Skeptophilia (skep-to-fil-i-a) (n.) - the love of logical thought, skepticism, and thinking critically. Being an exploration of the applications of skeptical thinking to the world at large, with periodic excursions into linguistics, music, politics, cryptozoology, and why people keep seeing the face of Jesus on grilled cheese sandwiches.

Wednesday, November 28, 2018

Kite flying

A few years ago, I wrote a post here at Skeptophilia called "Grass, gulls, mosquitoes, and mice," in which I laid out the argument that while evolution is usually slow, sometimes it's so fast we can see it happening before our very eyes.  And when that happens, the anti-evolutionists amongst us have some explaining to do.

It's always nice to have another arrow in your quiver, and that came in a recent paper in Nature called, "Rapid Morphological Change of a Top Predator With the Invasion of a Novel Prey," by Christopher E. Cattau, Robert J. Fletcher Jr, Rebecca T. Kimball, Christine W. Miller, and Wiley M. Kitchens, all biologists at the University of Florida, who have been studying Snail Kites, a rare bird of prey found in the Everglades (and, as you'll see, in a few other places).

The Snail Kite, as you might expect from the name, is a specialist predator that feeds only on apple snails, a large species of freshwater gastropod found in the Everglades.  They have hooked beaks for removing the meat from the snail, and taloned feet for holding onto the shell -- well adapted for their niche.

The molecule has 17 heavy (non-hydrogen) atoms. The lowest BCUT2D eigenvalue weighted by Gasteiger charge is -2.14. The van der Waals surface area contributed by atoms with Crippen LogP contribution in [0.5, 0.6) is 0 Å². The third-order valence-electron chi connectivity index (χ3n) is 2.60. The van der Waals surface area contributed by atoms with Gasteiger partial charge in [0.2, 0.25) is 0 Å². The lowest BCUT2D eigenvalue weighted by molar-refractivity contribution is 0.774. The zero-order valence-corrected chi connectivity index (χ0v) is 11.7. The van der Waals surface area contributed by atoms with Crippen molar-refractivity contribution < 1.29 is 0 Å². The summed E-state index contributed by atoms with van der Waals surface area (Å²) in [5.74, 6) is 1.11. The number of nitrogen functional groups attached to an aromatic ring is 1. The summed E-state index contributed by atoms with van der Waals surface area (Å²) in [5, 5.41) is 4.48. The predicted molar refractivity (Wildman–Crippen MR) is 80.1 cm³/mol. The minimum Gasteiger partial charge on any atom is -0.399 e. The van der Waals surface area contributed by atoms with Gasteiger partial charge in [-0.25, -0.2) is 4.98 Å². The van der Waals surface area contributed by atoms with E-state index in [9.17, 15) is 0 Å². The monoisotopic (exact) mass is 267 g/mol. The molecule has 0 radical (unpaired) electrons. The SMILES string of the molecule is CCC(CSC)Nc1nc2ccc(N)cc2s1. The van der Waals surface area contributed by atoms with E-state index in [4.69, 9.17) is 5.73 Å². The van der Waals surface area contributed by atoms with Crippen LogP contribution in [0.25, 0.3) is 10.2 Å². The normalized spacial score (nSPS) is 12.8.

The problem started with the accidental introduction into Florida of the island apple snail (Pomacea maculata), a larger, heavier species native to Argentina.  The native species, the Florida apple snail (Pomacea paludosa), was quickly outcompeted in areas where they both occurred, which concerned not only fans of the Snail Kite but rice farmers, as the island apple snail is a voracious pest on rice crops.

[Image licensed under the Creative Commons, photograph by Andy Morffew]

When an exotic species replaces a native species upon which other animals depend for food, the usual result is a drastic blow to the pre-existing food chain.  Here, though, we have a different result -- an eye-opening response by the Snail Kites that recalls evolutionary biologist Alan Grant's comment in Jurassic Park that "nature finds a way."

As is, the Snail Kites in Florida were not equipped to prey upon the island apple snails -- their feet were too small to hold onto the shells, not surprising as the snails are five times larger than the native Florida apple snails.  But the expected drop in the bird's numbers didn't happen.  Instead, in only a couple of generations, selection was so powerful on the population that the average talon size and bill size increased measurably, and the alterations were reflected by changes in their DNA.

"Nobody would believe me," said Robert Fletcher, co-author of the study, when the findings were announced. "They said, 'No, that cannot be. It's too quick.'"  But even the naysayers were convinced when the introduced snail species showed up in huge numbers in one part of the Snail Kite's range, and instead of leaving the premises, nearly all of the nearby kites converged on the spot.